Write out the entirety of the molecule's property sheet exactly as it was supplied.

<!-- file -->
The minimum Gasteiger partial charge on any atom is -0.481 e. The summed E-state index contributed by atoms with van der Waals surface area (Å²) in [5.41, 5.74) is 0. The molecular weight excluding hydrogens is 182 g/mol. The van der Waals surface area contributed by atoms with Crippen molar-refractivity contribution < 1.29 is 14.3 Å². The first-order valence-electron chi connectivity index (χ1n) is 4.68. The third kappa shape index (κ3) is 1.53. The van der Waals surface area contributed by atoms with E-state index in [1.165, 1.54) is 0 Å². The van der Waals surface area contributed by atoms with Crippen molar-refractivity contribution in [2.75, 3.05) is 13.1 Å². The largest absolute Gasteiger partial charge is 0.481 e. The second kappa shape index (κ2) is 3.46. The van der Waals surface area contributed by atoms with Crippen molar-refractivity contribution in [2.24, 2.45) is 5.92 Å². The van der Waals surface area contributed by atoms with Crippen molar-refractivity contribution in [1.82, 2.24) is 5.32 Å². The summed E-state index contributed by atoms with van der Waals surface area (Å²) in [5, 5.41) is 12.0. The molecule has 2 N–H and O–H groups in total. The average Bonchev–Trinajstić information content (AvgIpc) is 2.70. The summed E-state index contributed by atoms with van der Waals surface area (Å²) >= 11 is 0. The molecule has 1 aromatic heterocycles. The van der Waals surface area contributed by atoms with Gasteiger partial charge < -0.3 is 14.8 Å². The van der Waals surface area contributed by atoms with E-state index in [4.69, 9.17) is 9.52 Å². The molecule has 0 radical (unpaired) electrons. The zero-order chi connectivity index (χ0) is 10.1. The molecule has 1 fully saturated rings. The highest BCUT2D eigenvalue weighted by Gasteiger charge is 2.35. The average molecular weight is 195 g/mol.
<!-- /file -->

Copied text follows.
The minimum Gasteiger partial charge on any atom is -0.481 e. The summed E-state index contributed by atoms with van der Waals surface area (Å²) in [5.41, 5.74) is 0. The molecular weight excluding hydrogens is 182 g/mol. The van der Waals surface area contributed by atoms with Crippen molar-refractivity contribution < 1.29 is 14.3 Å². The first-order valence-electron chi connectivity index (χ1n) is 4.68. The third kappa shape index (κ3) is 1.53. The van der Waals surface area contributed by atoms with E-state index in [1.165, 1.54) is 0 Å². The van der Waals surface area contributed by atoms with Crippen molar-refractivity contribution in [2.75, 3.05) is 13.1 Å². The largest absolute Gasteiger partial charge is 0.481 e. The second kappa shape index (κ2) is 3.46. The van der Waals surface area contributed by atoms with Crippen molar-refractivity contribution in [2.24, 2.45) is 5.92 Å². The van der Waals surface area contributed by atoms with Crippen molar-refractivity contribution in [1.82, 2.24) is 5.32 Å². The summed E-state index contributed by atoms with van der Waals surface area (Å²) in [5, 5.41) is 12.0. The molecule has 2 N–H and O–H groups in total. The average Bonchev–Trinajstić information content (AvgIpc) is 2.70. The summed E-state index contributed by atoms with van der Waals surface area (Å²) >= 11 is 0. The molecule has 1 aromatic heterocycles. The van der Waals surface area contributed by atoms with Gasteiger partial charge < -0.3 is 14.8 Å². The van der Waals surface area contributed by atoms with E-state index in [4.69, 9.17) is 9.52 Å². The molecule has 0 radical (unpaired) electrons. The zero-order chi connectivity index (χ0) is 10.1. The molecule has 1 fully saturated rings. The highest BCUT2D eigenvalue weighted by Gasteiger charge is 2.35. The average molecular weight is 195 g/mol.